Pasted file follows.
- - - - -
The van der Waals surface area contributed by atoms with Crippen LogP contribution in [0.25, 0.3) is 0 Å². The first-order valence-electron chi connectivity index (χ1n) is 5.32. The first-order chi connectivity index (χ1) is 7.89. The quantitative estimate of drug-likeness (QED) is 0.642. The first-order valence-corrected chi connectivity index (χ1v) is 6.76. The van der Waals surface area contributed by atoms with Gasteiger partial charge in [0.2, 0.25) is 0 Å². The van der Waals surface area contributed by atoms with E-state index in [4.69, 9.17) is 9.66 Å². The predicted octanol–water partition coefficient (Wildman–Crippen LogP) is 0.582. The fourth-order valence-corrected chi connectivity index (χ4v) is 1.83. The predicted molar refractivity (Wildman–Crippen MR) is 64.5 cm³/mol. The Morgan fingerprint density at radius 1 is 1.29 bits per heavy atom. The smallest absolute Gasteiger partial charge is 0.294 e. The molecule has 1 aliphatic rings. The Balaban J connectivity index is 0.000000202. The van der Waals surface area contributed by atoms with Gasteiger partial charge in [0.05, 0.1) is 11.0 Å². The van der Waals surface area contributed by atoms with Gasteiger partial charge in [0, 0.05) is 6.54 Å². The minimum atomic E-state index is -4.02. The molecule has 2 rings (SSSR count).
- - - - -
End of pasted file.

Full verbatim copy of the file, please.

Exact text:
The van der Waals surface area contributed by atoms with Crippen LogP contribution in [0.25, 0.3) is 0 Å². The first-order valence-electron chi connectivity index (χ1n) is 5.32. The first-order chi connectivity index (χ1) is 7.89. The quantitative estimate of drug-likeness (QED) is 0.642. The first-order valence-corrected chi connectivity index (χ1v) is 6.76. The van der Waals surface area contributed by atoms with Gasteiger partial charge in [0.2, 0.25) is 0 Å². The van der Waals surface area contributed by atoms with E-state index in [4.69, 9.17) is 9.66 Å². The predicted octanol–water partition coefficient (Wildman–Crippen LogP) is 0.582. The fourth-order valence-corrected chi connectivity index (χ4v) is 1.83. The predicted molar refractivity (Wildman–Crippen MR) is 64.5 cm³/mol. The Morgan fingerprint density at radius 1 is 1.29 bits per heavy atom. The smallest absolute Gasteiger partial charge is 0.294 e. The molecule has 1 aliphatic rings. The Balaban J connectivity index is 0.000000202. The van der Waals surface area contributed by atoms with Gasteiger partial charge in [0.05, 0.1) is 11.0 Å². The van der Waals surface area contributed by atoms with Gasteiger partial charge in [0, 0.05) is 6.54 Å². The minimum atomic E-state index is -4.02. The molecule has 2 rings (SSSR count).